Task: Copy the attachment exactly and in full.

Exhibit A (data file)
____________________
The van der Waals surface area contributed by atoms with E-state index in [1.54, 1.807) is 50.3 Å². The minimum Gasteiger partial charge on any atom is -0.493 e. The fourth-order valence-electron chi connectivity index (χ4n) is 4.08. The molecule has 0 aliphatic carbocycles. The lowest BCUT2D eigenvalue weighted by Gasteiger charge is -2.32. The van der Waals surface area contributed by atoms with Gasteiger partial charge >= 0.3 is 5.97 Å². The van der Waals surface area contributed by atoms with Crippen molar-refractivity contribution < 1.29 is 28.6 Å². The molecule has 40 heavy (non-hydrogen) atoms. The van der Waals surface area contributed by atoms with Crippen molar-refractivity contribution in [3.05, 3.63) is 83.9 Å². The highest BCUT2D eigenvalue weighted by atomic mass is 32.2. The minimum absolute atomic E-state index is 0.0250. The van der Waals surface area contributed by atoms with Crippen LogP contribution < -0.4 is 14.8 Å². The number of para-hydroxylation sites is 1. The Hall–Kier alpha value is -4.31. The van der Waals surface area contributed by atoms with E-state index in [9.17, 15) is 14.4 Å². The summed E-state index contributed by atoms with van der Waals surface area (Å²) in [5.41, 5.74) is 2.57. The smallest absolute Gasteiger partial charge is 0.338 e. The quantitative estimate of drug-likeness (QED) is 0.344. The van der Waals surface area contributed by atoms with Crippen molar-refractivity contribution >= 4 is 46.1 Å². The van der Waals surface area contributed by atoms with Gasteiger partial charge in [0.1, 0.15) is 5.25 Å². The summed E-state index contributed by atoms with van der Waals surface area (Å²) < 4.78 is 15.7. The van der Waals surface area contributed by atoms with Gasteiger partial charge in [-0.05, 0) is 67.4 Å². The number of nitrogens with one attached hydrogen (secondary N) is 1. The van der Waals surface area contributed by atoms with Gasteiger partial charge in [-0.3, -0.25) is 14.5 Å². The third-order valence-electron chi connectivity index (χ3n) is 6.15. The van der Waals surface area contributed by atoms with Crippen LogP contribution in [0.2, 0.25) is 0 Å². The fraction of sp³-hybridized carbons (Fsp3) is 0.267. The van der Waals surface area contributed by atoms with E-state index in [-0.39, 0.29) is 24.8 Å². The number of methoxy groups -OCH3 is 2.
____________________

The van der Waals surface area contributed by atoms with E-state index in [1.54, 1.807) is 50.3 Å². The minimum Gasteiger partial charge on any atom is -0.493 e. The fourth-order valence-electron chi connectivity index (χ4n) is 4.08. The molecule has 0 aliphatic carbocycles. The lowest BCUT2D eigenvalue weighted by Gasteiger charge is -2.32. The van der Waals surface area contributed by atoms with Gasteiger partial charge >= 0.3 is 5.97 Å². The van der Waals surface area contributed by atoms with Crippen molar-refractivity contribution < 1.29 is 28.6 Å². The molecule has 40 heavy (non-hydrogen) atoms. The van der Waals surface area contributed by atoms with Crippen molar-refractivity contribution in [3.05, 3.63) is 83.9 Å². The highest BCUT2D eigenvalue weighted by atomic mass is 32.2. The minimum absolute atomic E-state index is 0.0250. The van der Waals surface area contributed by atoms with Crippen LogP contribution < -0.4 is 14.8 Å². The number of para-hydroxylation sites is 1. The Hall–Kier alpha value is -4.31. The van der Waals surface area contributed by atoms with E-state index in [9.17, 15) is 14.4 Å². The summed E-state index contributed by atoms with van der Waals surface area (Å²) in [5.41, 5.74) is 2.57. The smallest absolute Gasteiger partial charge is 0.338 e. The quantitative estimate of drug-likeness (QED) is 0.344. The van der Waals surface area contributed by atoms with Crippen molar-refractivity contribution >= 4 is 46.1 Å². The van der Waals surface area contributed by atoms with Gasteiger partial charge in [0.1, 0.15) is 5.25 Å². The summed E-state index contributed by atoms with van der Waals surface area (Å²) < 4.78 is 15.7. The van der Waals surface area contributed by atoms with Gasteiger partial charge in [-0.05, 0) is 67.4 Å². The number of nitrogens with one attached hydrogen (secondary N) is 1. The van der Waals surface area contributed by atoms with Gasteiger partial charge in [-0.3, -0.25) is 14.5 Å². The third-order valence-electron chi connectivity index (χ3n) is 6.15. The van der Waals surface area contributed by atoms with Crippen LogP contribution in [0.2, 0.25) is 0 Å². The fraction of sp³-hybridized carbons (Fsp3) is 0.267. The van der Waals surface area contributed by atoms with E-state index in [-0.39, 0.29) is 24.8 Å². The number of methoxy groups -OCH3 is 2.